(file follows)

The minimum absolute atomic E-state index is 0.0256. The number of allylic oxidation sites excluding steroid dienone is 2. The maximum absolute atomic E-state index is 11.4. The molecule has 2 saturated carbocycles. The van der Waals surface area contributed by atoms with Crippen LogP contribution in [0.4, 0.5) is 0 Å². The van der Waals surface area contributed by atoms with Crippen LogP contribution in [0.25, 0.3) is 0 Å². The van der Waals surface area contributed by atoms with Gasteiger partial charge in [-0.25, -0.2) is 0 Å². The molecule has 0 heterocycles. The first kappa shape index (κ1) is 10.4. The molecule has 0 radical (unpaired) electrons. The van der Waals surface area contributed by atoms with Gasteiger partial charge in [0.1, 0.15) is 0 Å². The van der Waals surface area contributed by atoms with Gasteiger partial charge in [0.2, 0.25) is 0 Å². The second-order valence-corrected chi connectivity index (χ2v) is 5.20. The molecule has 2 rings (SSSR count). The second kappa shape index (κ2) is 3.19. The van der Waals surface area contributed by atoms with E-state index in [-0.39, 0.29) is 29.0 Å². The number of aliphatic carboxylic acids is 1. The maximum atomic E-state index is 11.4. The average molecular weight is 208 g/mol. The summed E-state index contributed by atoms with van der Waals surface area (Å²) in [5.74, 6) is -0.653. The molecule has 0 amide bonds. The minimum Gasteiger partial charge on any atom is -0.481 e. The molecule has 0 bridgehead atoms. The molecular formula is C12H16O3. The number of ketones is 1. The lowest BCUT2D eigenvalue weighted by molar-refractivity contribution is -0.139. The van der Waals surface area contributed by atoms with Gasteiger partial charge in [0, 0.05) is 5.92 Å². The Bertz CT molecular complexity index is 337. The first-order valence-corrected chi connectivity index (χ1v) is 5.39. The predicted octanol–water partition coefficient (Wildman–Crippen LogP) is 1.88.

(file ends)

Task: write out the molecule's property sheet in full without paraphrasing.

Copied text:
The minimum absolute atomic E-state index is 0.0256. The number of allylic oxidation sites excluding steroid dienone is 2. The maximum absolute atomic E-state index is 11.4. The molecule has 2 saturated carbocycles. The van der Waals surface area contributed by atoms with Crippen LogP contribution in [0.4, 0.5) is 0 Å². The van der Waals surface area contributed by atoms with Crippen LogP contribution in [0.25, 0.3) is 0 Å². The van der Waals surface area contributed by atoms with Gasteiger partial charge in [-0.25, -0.2) is 0 Å². The molecule has 0 heterocycles. The first kappa shape index (κ1) is 10.4. The molecule has 0 radical (unpaired) electrons. The van der Waals surface area contributed by atoms with Gasteiger partial charge in [0.1, 0.15) is 0 Å². The van der Waals surface area contributed by atoms with Gasteiger partial charge in [0.2, 0.25) is 0 Å². The second-order valence-corrected chi connectivity index (χ2v) is 5.20. The molecule has 2 rings (SSSR count). The second kappa shape index (κ2) is 3.19. The van der Waals surface area contributed by atoms with E-state index in [-0.39, 0.29) is 29.0 Å². The number of aliphatic carboxylic acids is 1. The maximum atomic E-state index is 11.4. The average molecular weight is 208 g/mol. The summed E-state index contributed by atoms with van der Waals surface area (Å²) in [5.74, 6) is -0.653. The molecule has 0 amide bonds. The minimum Gasteiger partial charge on any atom is -0.481 e. The molecule has 0 bridgehead atoms. The molecular formula is C12H16O3. The number of ketones is 1. The lowest BCUT2D eigenvalue weighted by molar-refractivity contribution is -0.139. The van der Waals surface area contributed by atoms with Gasteiger partial charge in [0, 0.05) is 5.92 Å². The Bertz CT molecular complexity index is 337. The first-order valence-corrected chi connectivity index (χ1v) is 5.39. The predicted octanol–water partition coefficient (Wildman–Crippen LogP) is 1.88.